I apologize for being a bit of a click whore here. This is not an extensive performance benchmark of Windows 10 vs Linux Mint 17.1
But as it happens, I a writing this on an old Lenovo ThinkPad X301 (Core 2 Duo, 4GB RAM) and Windows 10 Preview (10162). I recently got a more powerful laptop to replace this one, but as this was still lying around I decided to give it a spin.
Before today this laptop was running Linux Mint 17.1 Xfce edition, which is based on the Ubuntu 14.04 stack. I had fine tuned the spartan Xfce desktop environment by adding Compton compositor for smoother user experience. Before I wiped Mint with Windows 10 installer, I took made a quick performance test.
For me, and most of You, the performance of the browser is the most important thing to look for, at least when running on aging hardware. It is also a rather good overall performance indicator as a browser benchmark stresses the computer in several ways. For the test I used Google Chrome v43 and the Futuremark Peacekeeper HTML5 benchmark. And the score was:
Linux Mint 17.1: 1579
Windows 10 build 10162: 1398
I ran the tests twice for reference, and secondary results were nearly identical. So roughly we are looking at a difference of ~13%.
There are a few thing to take into consideration though. First of all, the Xfce is a spartan desktop environment when compared to Windows 10. If I recall correctly the result of Windows is similar to KDE Plasma 5, but lower than Gnome Shell. The Xfce also tends to beat the heavier Linux alternatives with a slight margin in this benchmark.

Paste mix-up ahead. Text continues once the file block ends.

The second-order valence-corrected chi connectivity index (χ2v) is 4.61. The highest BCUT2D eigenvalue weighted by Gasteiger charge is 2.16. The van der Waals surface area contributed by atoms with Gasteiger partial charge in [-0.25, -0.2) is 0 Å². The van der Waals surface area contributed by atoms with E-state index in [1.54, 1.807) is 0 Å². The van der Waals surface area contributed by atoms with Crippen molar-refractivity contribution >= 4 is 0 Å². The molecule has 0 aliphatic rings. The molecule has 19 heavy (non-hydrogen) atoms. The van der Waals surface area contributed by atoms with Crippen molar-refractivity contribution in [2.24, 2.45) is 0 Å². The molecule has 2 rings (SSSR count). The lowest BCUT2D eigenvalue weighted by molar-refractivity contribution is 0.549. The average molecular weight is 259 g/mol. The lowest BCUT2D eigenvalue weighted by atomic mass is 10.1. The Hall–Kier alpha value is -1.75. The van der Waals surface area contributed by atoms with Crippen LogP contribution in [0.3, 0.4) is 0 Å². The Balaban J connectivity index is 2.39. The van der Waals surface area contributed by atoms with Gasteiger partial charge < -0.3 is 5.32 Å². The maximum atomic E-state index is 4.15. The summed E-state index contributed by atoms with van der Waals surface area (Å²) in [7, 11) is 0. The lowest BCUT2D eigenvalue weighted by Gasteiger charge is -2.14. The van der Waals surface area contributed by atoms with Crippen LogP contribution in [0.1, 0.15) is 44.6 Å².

Also, this is a preview build of Windows 10 and most likely there are telemetry/debugging services running in the background. The Windows 10 also seems to heat up this laptop considerably more that Linux distributions (I have used dozens of distros on this), even though Task Manager doesn’t show significant CPU usage. So it is possible that something is not right in this preview build and/or the drivers.
Overall I am not yet sure what to think of the Windows 10 so far. It is definitely an improvement over 8.x as it corrects many of the obvious design flaws of the previous version. There are plenty of nice new innovations and touches here and there, but I have to wonder why Microsoft is still insisting on using the Tiles as they have not been a hit on the desktop, tablets, or mobile phones.
There are surprisingly many rough edges and premature behavior considering that they are only 26 days away from the launch. Busy days and nights ahead for the Redmond guys.
“It’s 2015 and MS Paint still does not do anti-aliasing when resizing pictures…”